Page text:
Tag Archives: cardoon

SOUTHERN FRANCE, IN SCENT AND SIGHT

Heaven Scent Flower

I trace the origin of my present obsession with growing carnations – big, fat, fragrant carnations (Dianthus caryophyllus) – to the movie, Jean de Florette, that I saw back in 1986. Not that I aspire to labor under the weight of hauling water long distances to care for my plants, as did Ugolin. And not that I’m hoping to get good money selling the cut flowers at a local market.

Actually, my only memories of the film are of the charming countryside of Provence, of Ugolin crouching over the plants and lavishing them with care, and of the pretty pink flowers. Come to think of it, I’m not sure Ugolin’s carnations even got as far as the flowering stage. Anyway, in my mind’s eye I see those pink blossoms and smell their spicy perfume.

With good soil and ample water, my carnations have an easier time of it that did …

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MULCH, SOMETIMES BETTER LATE THAN EARLY

Cardoon Gets to Stay

    I haven’t yet given up on cardoon — growing it. But eating it? I just about give up. It’s like eating humongous stalks of stringy celery having just a hint of artichoke flavor.    As an ornamental is how cardoon has made itself garden-worthy. Like most perennial plants, it grew only leaves this past season, its first season here. But what leaves they were! As I said, like “humongous stalks of celery.” Not much good for eating but nice to look at. The edges of the three-foot-high stalks were winged with undulating, pointed blades (each stalk is a leaf), and the whole plant is a very Mediterranean-looking olive-green.    If all goes well, next year should provide an even better show, when flowers also appear. Cardoon is in the thistle family. It’s as if you injected our common (Canadian) thistle with steroids. In addition to those giant leaves, …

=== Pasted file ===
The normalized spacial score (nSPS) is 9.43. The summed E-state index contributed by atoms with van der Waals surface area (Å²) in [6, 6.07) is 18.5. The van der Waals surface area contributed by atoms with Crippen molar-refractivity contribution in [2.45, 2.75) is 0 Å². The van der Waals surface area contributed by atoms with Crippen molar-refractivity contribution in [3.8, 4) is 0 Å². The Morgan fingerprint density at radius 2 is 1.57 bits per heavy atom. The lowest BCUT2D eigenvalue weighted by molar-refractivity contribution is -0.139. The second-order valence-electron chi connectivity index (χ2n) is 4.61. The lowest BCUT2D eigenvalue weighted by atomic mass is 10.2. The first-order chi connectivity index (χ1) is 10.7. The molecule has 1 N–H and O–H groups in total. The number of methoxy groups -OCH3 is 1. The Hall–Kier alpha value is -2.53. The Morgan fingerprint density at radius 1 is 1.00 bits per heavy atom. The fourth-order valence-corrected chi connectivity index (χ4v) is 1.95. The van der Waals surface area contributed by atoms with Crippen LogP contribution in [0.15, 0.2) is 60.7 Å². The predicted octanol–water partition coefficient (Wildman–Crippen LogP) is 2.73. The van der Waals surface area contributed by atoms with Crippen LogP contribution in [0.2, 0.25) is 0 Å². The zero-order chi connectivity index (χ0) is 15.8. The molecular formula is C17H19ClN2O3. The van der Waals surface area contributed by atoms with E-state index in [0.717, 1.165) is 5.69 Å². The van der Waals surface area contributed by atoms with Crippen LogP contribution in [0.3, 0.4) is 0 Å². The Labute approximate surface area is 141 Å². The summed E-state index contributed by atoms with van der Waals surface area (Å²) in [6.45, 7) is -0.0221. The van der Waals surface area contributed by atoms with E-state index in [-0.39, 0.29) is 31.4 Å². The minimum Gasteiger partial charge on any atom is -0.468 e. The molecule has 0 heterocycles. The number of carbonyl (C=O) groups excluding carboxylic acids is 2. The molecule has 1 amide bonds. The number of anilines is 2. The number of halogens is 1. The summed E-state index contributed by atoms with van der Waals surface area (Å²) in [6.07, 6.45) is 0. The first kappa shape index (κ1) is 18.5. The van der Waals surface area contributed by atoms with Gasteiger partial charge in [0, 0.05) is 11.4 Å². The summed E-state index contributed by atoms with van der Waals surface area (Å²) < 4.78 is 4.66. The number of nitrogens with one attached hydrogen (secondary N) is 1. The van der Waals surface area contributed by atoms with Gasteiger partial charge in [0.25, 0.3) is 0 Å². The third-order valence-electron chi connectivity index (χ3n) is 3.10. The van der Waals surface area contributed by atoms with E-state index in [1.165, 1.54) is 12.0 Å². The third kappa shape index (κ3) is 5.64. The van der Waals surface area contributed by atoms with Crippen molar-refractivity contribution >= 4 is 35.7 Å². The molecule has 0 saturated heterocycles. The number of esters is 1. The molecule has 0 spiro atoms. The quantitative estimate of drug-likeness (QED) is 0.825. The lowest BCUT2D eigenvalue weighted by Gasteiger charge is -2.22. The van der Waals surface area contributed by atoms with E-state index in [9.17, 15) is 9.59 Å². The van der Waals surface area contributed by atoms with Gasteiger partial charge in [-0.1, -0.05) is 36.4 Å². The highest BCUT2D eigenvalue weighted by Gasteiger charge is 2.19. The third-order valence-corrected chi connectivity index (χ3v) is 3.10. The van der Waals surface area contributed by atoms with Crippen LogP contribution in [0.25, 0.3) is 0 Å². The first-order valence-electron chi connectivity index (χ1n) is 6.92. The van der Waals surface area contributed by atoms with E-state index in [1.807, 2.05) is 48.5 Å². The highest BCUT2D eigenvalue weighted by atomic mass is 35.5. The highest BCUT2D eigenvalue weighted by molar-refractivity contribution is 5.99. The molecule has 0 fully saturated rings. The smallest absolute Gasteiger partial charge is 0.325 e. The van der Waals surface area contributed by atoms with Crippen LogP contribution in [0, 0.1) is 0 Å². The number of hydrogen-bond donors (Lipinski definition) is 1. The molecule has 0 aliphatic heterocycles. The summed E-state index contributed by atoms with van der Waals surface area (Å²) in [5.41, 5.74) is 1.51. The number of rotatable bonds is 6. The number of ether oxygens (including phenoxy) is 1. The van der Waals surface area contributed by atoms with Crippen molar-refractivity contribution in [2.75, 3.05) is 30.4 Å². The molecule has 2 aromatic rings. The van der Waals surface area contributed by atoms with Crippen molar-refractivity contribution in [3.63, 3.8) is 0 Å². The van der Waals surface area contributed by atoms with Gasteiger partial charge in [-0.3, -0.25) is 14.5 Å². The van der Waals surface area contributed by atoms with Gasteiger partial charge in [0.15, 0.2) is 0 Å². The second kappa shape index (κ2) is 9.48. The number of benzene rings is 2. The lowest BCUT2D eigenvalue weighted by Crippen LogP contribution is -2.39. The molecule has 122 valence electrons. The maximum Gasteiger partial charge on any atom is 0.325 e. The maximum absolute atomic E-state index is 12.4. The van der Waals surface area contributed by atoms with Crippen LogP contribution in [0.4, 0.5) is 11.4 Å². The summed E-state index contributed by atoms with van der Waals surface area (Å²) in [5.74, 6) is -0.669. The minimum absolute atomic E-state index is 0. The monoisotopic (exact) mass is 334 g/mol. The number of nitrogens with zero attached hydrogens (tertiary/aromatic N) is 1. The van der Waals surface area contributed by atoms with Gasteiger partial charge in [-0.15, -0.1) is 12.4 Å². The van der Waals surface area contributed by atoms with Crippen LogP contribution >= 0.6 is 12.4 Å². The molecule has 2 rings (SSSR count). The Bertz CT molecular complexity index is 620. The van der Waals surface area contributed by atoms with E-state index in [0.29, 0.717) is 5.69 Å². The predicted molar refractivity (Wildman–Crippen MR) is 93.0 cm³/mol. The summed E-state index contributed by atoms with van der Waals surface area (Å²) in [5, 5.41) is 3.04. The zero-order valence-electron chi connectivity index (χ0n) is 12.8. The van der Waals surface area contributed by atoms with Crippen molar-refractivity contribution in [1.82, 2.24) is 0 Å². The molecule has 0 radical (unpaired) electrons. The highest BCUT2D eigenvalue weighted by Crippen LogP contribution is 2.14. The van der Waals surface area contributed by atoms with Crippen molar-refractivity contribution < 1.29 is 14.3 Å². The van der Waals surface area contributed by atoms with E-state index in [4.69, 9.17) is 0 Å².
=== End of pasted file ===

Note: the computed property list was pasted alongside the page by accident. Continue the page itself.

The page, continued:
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A Harvest of Mediterranean Transplants

Mediterranean Delectables & Not So Delectables

Figs thrive in heat and sunlight, nothing like the cold and frequently overcast days we now have, with only a few hours of sun when it does show itself.  Still, my figs keep my attention.
In the greenhouse, heated only enough to keep temperatures above 35°F, the fig trees still have plenty of hard, unripe fruits splayed along their stems. Nothing odd about that. Figs, unlike apples and most other fruits which ripen during a narrow window in time, keep developing and ripening new fruits all along their growing stems.
But only one of my varieties, given the name Rabbi Samuel, seems able to tap into what little sunlight and heat are still at hand. The flavor of fruits that ripen on the heels of a spate of cold, rainy weather falls flat. But whenever sunlight fuels enough photosynthesis in the leaves and warmth in the greenhouse …

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What’s New Farmdenly?

In this early part of the growing season, I’m frequently asked, “So what new and exciting plants are you growing in the garden this year?” And just as frequently, I can’t think of anything. Not that gardening isn’t “new and exciting” every year, what with the vagaries of the weather and pests, and their interaction with planting, pruning, and soil care.

Well, this year I can think of at least four new and exciting plants I’m growing.

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I actually have grown cardoon before, perhaps 25 years ago. And up until this weekend, I had no desire to ever grow it again. The plant is like a giant celery with spiny stalks that must be tied together so that they get blanched and edible. Or supposedly edible, once you removed the tough strings running down each stalk. Blanching and de-stringing was a lot of trouble, too much trouble for me considering …

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